Euro Pacific Capital CEO Peter Schiff warns that further interest rate hikes by the Federal Reserve will spark the next stock market crash.
“[The Federal Reserve] should raise rates, but the market is going to collapse as a result,” he recently told the Fox Business Network.
Schiff said investors should expect a long drawn-out bear market with the cost of living rising to dramatic levels, Fox Business quoted him as predicting.
“This bear market is not going to end quickly,” he said.
Schiff said the debt collected by companies during the stock market boom and a hike in interest rates will cause corporate earnings to potentially collapse at a rapid pace.
“There is a lot of optimism about earnings and unfortunately that’s already priced into these stocks,” he said.
As the Federal Reserve grapples with finely balancing the economy while winding down its ultra-loose stimulus policies, investors are fretting about how and when the U.S. expansion will end, Bloomberg reported.
A recent study by JPMorgan Chase & Co. indicated the U.S. economy has a greater than 50-50 chance of tipping into a recession in the next two years.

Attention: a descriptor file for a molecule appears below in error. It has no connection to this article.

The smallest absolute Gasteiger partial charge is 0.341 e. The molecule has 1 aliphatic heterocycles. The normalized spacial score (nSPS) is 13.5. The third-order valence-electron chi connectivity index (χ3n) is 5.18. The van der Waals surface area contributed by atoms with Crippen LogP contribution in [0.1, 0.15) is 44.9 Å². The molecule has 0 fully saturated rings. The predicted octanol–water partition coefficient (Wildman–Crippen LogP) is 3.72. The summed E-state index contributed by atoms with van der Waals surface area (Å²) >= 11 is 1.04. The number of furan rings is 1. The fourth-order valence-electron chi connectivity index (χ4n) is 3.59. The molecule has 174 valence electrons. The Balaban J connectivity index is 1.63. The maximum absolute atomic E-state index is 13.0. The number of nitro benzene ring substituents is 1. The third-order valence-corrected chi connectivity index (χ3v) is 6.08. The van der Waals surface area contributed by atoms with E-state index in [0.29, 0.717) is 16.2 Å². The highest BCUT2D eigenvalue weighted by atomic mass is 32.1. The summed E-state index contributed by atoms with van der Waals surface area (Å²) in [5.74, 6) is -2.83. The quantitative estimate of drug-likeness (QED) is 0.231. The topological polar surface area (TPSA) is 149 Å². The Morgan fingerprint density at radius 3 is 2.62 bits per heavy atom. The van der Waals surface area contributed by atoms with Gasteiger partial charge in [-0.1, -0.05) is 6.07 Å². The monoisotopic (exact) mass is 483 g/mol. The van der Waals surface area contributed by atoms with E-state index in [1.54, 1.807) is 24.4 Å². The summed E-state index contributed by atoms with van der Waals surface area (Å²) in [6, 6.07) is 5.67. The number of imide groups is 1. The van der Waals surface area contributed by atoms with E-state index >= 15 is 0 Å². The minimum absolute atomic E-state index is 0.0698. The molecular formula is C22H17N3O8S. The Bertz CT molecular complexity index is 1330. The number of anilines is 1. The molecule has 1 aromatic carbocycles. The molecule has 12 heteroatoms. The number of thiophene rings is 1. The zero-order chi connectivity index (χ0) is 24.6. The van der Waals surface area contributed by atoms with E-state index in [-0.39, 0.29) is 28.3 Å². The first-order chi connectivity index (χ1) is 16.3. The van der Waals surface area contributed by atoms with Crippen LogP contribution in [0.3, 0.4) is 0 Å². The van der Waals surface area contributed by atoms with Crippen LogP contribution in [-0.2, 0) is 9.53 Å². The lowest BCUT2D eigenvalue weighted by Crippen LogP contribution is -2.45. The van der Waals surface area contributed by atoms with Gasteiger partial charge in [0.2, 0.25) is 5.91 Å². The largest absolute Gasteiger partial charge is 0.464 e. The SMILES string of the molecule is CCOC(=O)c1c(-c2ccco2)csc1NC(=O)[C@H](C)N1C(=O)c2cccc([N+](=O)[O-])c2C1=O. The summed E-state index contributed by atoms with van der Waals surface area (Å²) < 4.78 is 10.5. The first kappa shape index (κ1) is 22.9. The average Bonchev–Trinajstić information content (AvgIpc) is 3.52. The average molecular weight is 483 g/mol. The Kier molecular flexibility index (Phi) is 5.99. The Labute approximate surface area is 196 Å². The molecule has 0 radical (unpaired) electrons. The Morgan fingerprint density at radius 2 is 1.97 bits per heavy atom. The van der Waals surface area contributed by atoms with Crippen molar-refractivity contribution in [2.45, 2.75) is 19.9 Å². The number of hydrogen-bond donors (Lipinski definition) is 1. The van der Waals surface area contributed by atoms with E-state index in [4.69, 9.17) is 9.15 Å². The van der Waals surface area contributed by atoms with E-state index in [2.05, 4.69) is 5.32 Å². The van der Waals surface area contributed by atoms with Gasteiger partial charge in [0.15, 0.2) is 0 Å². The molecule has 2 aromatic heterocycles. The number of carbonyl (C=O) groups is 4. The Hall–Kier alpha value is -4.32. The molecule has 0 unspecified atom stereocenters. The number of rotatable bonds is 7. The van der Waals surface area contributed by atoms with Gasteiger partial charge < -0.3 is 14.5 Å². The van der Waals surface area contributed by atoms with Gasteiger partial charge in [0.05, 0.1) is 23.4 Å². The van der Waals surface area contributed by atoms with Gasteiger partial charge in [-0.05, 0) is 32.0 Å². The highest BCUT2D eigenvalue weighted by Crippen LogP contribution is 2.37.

However, other experts aren't as pessimistic.
Oaktree Capital Group LLC’s Howard Marks recently said that now is the time to adopt a cautious investment strategy as the market cycle ages, though there aren’t signs of an impending U.S. recession.
The world’s largest economy is still doing “very well,” Marks, chairman and co-founder of one of the world’s largest alternative and distressed investment firms, told Bloomberg TV in Sydney.
Despite a lack of bargains in many markets, strategies should focus on remaining invested and position defensively, without piling into cash, he said.
White House economic adviser Larry Kudlow said Wednesday that "there's no recession in sight" for the American economy and that President Donald Trump "is on the right track" with his economic agenda.
"There's no recession in sight," Kudlow, who also served in the Reagan administration, told CNBC's Jim Cramer at the cable network's Delivering Alpha conference in New York.
"The American economy is in very good shape," said Kudlow, who was blunt in that he doesn't sense any economic trouble on the horizion. "I don't see it," said Kudlow, who worked as Reagan’s budget deputy between 1981 and 1985.
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